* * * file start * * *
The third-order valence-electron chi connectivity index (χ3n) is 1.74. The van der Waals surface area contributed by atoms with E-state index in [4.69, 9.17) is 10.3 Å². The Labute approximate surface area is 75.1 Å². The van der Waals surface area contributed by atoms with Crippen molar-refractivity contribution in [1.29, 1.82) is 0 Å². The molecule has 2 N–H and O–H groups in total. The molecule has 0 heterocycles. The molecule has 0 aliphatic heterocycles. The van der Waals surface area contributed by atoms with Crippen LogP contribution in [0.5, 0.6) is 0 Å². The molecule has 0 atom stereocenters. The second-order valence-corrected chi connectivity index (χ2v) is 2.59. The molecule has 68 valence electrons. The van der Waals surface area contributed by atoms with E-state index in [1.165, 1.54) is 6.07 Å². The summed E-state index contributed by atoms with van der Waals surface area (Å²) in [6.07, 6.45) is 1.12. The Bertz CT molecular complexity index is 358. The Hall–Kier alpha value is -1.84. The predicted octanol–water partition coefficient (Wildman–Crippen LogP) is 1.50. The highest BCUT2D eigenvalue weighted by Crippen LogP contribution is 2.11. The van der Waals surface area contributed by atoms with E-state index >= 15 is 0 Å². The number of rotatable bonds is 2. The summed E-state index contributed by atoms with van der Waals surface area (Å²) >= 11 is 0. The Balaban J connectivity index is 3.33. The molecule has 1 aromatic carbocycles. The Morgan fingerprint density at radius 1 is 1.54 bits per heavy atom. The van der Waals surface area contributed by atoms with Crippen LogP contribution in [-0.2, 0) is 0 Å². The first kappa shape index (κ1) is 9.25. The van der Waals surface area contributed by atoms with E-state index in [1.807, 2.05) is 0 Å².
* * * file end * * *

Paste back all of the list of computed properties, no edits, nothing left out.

The third-order valence-electron chi connectivity index (χ3n) is 1.74. The van der Waals surface area contributed by atoms with E-state index in [4.69, 9.17) is 10.3 Å². The Labute approximate surface area is 75.1 Å². The van der Waals surface area contributed by atoms with Crippen molar-refractivity contribution in [1.29, 1.82) is 0 Å². The molecule has 2 N–H and O–H groups in total. The molecule has 0 heterocycles. The molecule has 0 aliphatic heterocycles. The van der Waals surface area contributed by atoms with Crippen LogP contribution in [0.5, 0.6) is 0 Å². The molecule has 0 atom stereocenters. The second-order valence-corrected chi connectivity index (χ2v) is 2.59. The molecule has 68 valence electrons. The van der Waals surface area contributed by atoms with E-state index in [1.165, 1.54) is 6.07 Å². The summed E-state index contributed by atoms with van der Waals surface area (Å²) in [6.07, 6.45) is 1.12. The Bertz CT molecular complexity index is 358. The Hall–Kier alpha value is -1.84. The predicted octanol–water partition coefficient (Wildman–Crippen LogP) is 1.50. The highest BCUT2D eigenvalue weighted by Crippen LogP contribution is 2.11. The van der Waals surface area contributed by atoms with E-state index >= 15 is 0 Å². The number of rotatable bonds is 2. The summed E-state index contributed by atoms with van der Waals surface area (Å²) >= 11 is 0. The Balaban J connectivity index is 3.33. The molecule has 1 aromatic carbocycles. The Morgan fingerprint density at radius 1 is 1.54 bits per heavy atom. The van der Waals surface area contributed by atoms with Crippen LogP contribution in [-0.2, 0) is 0 Å². The first kappa shape index (κ1) is 9.25. The van der Waals surface area contributed by atoms with E-state index in [1.807, 2.05) is 0 Å².